While there is new hope in the election of populist Joko Widodo, this new chapter has yet to be written. A trenchant,...

DEMOKRASI

INDONESIA IN THE 21ST CENTURY

An exploration of Indonesia’s shaky but resolute move into democracy.

Former Sydney Morning Herald Asia-Pacific editor McDonald (Mahabharata in Polyester: The Making of the World's Richest Brothers and Their Feud, 2010, etc.) has been covering the developments in Indonesia since the waning of Suharto’s long authoritarian rule (1966-1998). The author begins with a brief sketch of the populous archipelago’s early history, encompassing glorious Javanese empires thriving from its strategic location within the east-west navigation routes. He then looks at the dispersal of the Malay language and spotty conversion to Islam in the early 15th century, leaving (still) many pockets of Hindu and Buddhist adherents. The legacy of the colonial era centered on exploitation of its trade rather than the uplift of its people: By 1905, 37 million people were ruled by an armed force of 16,000 Europeans. Indonesian national consciousness would ignite in the 1920s, giving rise to the country’s first liberator, Sukarno, whose collaboration with the Japanese occupiers during World War II helped galvanize support for independence. McDonald then moves through convulsive periods to Indonesia’s coming-of-age: the country’s first election in 1955; the coup of 1965 by Suharto, which left a wave of slaughter and ushered in a “new order” marked by American-trained technocrats directing the economy; rigged elections; widespread patronage; eruption of independence movements in East Timor, Papua and elsewhere; the rise of fundamentalist Islamic groups; and the “octopus-like hold” by the military on all institutions. Yet reforms began to infiltrate through the short terms of an array of subsequent civilian presidents and what McDonald sees as fierce public support for the “civilianization of politics.” Along with signs of modernity are a growing awareness of environmental despoilment, appreciation of the immigrant Chinese entrepreneurial spirit and a growing call for religious toleration.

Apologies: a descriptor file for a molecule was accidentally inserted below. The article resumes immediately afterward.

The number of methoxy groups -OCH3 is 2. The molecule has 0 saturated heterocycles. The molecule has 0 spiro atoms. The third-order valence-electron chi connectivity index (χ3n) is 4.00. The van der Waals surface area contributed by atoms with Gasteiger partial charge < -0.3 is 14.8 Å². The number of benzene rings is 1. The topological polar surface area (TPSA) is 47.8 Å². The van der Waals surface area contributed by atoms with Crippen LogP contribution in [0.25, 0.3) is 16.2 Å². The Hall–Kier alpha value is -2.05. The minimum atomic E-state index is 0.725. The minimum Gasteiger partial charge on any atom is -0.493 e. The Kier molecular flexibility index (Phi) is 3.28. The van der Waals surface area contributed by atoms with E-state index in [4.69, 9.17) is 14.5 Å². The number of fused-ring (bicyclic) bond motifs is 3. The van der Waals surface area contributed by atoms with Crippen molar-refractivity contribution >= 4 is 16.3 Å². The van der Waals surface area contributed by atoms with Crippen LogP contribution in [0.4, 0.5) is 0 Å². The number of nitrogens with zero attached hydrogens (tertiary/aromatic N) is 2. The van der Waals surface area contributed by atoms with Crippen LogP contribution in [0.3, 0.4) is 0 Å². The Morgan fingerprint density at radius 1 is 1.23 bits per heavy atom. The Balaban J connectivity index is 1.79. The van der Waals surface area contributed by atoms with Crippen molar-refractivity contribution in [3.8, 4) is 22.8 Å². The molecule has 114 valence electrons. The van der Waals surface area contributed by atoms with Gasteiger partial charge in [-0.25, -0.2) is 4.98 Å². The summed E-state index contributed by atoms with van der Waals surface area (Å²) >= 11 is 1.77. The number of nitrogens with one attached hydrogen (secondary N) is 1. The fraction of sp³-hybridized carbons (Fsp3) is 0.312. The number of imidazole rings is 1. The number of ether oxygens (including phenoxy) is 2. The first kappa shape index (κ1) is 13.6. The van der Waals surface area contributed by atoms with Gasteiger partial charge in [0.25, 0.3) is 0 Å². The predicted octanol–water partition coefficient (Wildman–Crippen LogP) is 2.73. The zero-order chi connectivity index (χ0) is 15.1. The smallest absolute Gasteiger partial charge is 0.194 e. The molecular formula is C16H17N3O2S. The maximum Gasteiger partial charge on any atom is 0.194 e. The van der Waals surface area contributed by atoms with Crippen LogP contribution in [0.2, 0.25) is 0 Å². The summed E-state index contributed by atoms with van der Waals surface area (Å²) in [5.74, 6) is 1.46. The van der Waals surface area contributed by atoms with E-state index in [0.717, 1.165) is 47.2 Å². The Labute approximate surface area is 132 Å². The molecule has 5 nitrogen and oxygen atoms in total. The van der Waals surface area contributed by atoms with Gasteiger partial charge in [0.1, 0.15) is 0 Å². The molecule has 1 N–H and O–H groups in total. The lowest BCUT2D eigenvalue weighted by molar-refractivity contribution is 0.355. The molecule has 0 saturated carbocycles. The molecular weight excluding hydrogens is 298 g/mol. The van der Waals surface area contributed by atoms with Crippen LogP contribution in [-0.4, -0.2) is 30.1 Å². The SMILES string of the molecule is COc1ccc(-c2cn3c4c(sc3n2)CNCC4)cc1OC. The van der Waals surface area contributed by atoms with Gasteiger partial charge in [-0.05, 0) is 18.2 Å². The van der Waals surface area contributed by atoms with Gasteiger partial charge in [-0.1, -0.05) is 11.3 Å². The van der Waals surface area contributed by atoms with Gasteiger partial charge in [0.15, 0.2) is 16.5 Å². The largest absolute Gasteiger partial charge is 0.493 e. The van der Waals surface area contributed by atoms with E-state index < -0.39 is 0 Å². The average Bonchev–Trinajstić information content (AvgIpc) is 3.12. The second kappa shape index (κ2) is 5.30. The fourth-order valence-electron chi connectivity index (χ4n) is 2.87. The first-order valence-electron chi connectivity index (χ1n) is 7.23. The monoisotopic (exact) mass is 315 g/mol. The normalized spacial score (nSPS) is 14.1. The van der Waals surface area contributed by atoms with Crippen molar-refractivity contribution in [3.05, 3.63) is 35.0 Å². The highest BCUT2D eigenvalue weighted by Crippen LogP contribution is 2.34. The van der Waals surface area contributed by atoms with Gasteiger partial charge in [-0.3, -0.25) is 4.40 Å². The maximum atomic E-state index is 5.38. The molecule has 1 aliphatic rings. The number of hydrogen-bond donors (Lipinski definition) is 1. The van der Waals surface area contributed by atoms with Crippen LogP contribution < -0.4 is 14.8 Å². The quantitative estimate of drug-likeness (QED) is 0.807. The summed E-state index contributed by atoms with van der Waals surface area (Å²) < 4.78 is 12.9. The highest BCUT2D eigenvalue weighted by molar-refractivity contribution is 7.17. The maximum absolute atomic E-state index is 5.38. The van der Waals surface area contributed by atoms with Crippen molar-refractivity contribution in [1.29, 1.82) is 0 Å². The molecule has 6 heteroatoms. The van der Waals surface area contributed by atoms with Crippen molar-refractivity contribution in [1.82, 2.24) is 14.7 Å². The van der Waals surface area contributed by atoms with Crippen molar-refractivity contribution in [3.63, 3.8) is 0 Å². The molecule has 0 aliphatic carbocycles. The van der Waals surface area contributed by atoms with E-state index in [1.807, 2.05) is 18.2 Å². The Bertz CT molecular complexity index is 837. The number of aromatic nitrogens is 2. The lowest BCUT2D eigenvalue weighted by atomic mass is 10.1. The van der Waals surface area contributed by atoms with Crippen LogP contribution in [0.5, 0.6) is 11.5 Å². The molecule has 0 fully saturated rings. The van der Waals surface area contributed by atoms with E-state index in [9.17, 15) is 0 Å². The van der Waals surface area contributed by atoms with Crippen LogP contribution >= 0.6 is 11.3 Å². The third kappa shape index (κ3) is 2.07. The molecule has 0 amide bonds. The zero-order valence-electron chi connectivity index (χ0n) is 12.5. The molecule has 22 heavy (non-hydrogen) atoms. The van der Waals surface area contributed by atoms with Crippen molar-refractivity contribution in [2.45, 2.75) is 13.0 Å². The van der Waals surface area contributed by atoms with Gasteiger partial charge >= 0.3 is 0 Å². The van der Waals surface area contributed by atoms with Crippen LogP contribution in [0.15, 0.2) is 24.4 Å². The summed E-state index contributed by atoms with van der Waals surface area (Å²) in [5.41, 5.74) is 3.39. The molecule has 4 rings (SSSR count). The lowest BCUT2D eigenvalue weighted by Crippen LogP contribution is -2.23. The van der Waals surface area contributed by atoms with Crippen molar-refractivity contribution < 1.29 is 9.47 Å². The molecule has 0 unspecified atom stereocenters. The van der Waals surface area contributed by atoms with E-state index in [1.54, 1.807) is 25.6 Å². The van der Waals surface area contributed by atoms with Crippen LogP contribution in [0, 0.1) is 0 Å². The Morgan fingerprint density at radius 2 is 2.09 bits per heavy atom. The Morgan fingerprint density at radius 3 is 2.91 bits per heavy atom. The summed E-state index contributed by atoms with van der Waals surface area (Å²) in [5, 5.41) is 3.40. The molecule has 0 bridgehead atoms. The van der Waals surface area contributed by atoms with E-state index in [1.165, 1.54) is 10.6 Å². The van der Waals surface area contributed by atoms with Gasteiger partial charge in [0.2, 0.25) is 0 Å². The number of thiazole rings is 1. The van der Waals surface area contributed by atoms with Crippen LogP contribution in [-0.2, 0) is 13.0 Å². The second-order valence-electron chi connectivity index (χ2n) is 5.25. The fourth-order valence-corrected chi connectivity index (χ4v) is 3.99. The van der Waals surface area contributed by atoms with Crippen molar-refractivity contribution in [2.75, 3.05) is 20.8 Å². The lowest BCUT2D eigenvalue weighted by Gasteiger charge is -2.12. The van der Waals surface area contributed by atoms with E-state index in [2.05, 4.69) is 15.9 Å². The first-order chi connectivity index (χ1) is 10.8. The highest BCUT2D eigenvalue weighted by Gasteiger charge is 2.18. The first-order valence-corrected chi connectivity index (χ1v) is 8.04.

While there is new hope in the election of populist Joko Widodo, this new chapter has yet to be written. A trenchant, well-researched book.

Pub Date: Jan. 6, 2015

ISBN: 978-1863956611

Page Count: 322

Publisher: Palgrave Macmillan

Review Posted Online: Oct. 22, 2014

Kirkus Reviews Issue: Nov. 1, 2014

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A moving meditation on mortality by a gifted writer whose dual perspectives of physician and patient provide a singular...

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WHEN BREATH BECOMES AIR

A neurosurgeon with a passion for literature tragically finds his perfect subject after his diagnosis of terminal lung cancer.